Of course, not all deaths from infectious and parasitic diseases are related to hospital conditions. Yet the number in Israel is extraordinary. Anyone who thinks Israel and the developed world are at least converging should think again. There has been a vast gap between Israel and the OECD average since the ‘70s. While the number of deaths per capita from infections in the OECD has been stable, even falling slightly, it has been on a deafening takeoff in Israel over the past two decades. Since implementing health care reform in 1995, the number of deaths per capita from infectious and parasitic diseases in Israel has doubled (see figure).
It’s possible to gain a perspective on the problem’s severity when comparing it to other issues that receive widespread public attention: The number of people murdered in terror incidents reaches double digits each year, while the number of traffic fatalities reaches the hundreds. But the number of Israelis dying from infectious diseases is in the thousands every year. This isn’t destiny. It’s in our hands.
Money isn’t lacking. The problem is the way the money is used, and who’s paying.
Clearly, overcrowding, a paucity of nurses and the great number of deaths from infectious diseases don’t represent the overall picture of Israel’s health system. Often the country’s high life-expectancy rates coupled with its low health care expenditures are presented as an indication of the system’s efficiency. Life expectancy in Israel is definitely one of the highest in the world, due in part to doctors and nurses trained at the highest international professional standards. Mediterranean diets and other idiosyncratic factors also contribute to longevity in Israel.
At first glance, Israel’s national health care expenditure (as a percent of GDP, to enable international comparisons) appears to be relatively low. In fact, it’s lower than the national health care expenditure of 71 percent of OECD countries.
However, a major reason for the low expenditure has less to do with the system’s efficiency and more to do with Israel’s fairly young population. The older a population, the higher the mortality rates and health care spending. When national health care expenditures are normalized by the relative weights of the various age groups and their mortality rates, the expenditure picture in Israel’s case flips. It turns out Israel’s normalized health care expenditure is higher than that in 76 percent of OECD countries. So we’re a bit less efficient than we appear.
National health care expenditures may be divided into public and private expenditures. Public health care expenditures (after normalizing for population age groups) as a share of GDP put Israel in the middle of the OECD ranking. They’re not particularly high or low compared with the rest of the developed world. But Israel’s population is aging at one of the fastest rates in the developed world, and it takes years to train people and build the necessary infrastructure to deal with this phenomenon.
The source of Israel’s high national expenditures are its private expenditures. While private health care expenditures in Israel (after normalizing and dividing by GDP) aren’t even close to American private expenditures, they’re still higher than the private expenditures in three-quarters of the developed countries (see figure).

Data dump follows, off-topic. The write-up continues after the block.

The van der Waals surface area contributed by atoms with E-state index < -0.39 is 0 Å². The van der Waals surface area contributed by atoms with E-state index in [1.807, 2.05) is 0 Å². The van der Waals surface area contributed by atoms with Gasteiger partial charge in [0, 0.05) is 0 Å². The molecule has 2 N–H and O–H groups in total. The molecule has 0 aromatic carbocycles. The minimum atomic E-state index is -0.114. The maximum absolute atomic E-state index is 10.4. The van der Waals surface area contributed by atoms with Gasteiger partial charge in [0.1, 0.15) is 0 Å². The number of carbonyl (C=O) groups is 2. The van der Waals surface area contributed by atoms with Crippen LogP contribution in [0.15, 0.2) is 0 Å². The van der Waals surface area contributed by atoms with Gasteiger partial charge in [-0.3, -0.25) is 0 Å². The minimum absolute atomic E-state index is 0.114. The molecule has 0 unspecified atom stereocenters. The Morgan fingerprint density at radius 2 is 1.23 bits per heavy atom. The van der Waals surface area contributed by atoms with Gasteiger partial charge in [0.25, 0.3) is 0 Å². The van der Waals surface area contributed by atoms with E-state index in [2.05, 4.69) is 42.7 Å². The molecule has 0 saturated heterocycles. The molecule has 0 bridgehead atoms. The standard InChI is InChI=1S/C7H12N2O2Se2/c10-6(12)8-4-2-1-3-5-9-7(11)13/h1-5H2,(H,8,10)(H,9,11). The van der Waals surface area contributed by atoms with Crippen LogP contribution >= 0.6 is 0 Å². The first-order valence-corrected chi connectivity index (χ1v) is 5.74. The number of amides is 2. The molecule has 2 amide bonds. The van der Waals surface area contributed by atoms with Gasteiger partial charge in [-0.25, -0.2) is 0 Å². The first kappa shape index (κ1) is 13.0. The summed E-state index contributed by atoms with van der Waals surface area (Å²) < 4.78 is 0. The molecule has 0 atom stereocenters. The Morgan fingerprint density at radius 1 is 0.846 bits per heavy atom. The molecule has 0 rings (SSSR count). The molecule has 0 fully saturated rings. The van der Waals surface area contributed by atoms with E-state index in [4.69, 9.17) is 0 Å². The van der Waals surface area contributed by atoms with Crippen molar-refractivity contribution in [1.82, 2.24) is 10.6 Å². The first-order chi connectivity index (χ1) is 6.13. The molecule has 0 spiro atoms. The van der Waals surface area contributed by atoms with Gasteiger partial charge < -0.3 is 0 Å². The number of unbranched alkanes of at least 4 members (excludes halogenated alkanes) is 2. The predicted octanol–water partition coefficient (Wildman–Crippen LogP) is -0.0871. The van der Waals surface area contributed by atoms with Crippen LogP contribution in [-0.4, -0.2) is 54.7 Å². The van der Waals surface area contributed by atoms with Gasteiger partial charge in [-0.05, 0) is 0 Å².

Israel, with income and education gaps among the highest in the developed world, must ask itself if it also seeks similar distinctions in health care. This is the implication when the share of private expenditures is high. Not everyone can bear this burden.
Furthermore, exasperating patients isn’t an essential ingredient in extending life expectancy. Family and friends can’t replace hospital nurses. Corridors need to be for passage and dining areas for eating. Patients should be hospitalized only in hospital rooms – and they shouldn’t be infected by those around them. There is no greater pain than the loss of loved ones to unnecessary infections.
So what kind of health system does Israel want?
Health systems encompass one of the most complicated problems in economics. These are systems in which two of the three key sides determine what the third side will pay. In the United States, patients and physicians decide how much insurance companies pay. In Israel, it’s the insurance companies/health maintenance organizations and physicians who decide what patients pay – whether in terms of money, waiting periods or health.
Therefore the health care question in Israel is considerably greater than the issues raised here. How is it possible to compensate quality health care professionals at rates that will attract them to the profession and retain them while maintaining an adequate expenditure level for a society half of whose members don’t even reach the bottom rung of the income tax ladder? Considering that just 20 percent of Israelis already account for 90 percent of the country’s income tax revenue, the answer doesn’t lie in increasing the burden even further on those narrow shoulders, but rather in a significant change in Israel’s priorities.
The time has come for a different allocation of the limited national budget in directions that benefit the greater good rather than narrow and sectoral interests. But it’s not enough to throw money at a problem and hope that it resolves itself. Instead of endlessly looking for symptomatic patchwork solutions that create inherent inconsistencies, the time has come to provide an answer to the big question – what kind of a health system does Israel want in another decade? Only then will it be possible to build it from the existing pieces and add the necessary missing parts.
Prof. Dan Ben-David is an economist at Tel Aviv University’s Department of Public Policy and heads the Shoresh Institution for Socioeconomic Research. All opinions expressed above are the author’s alone.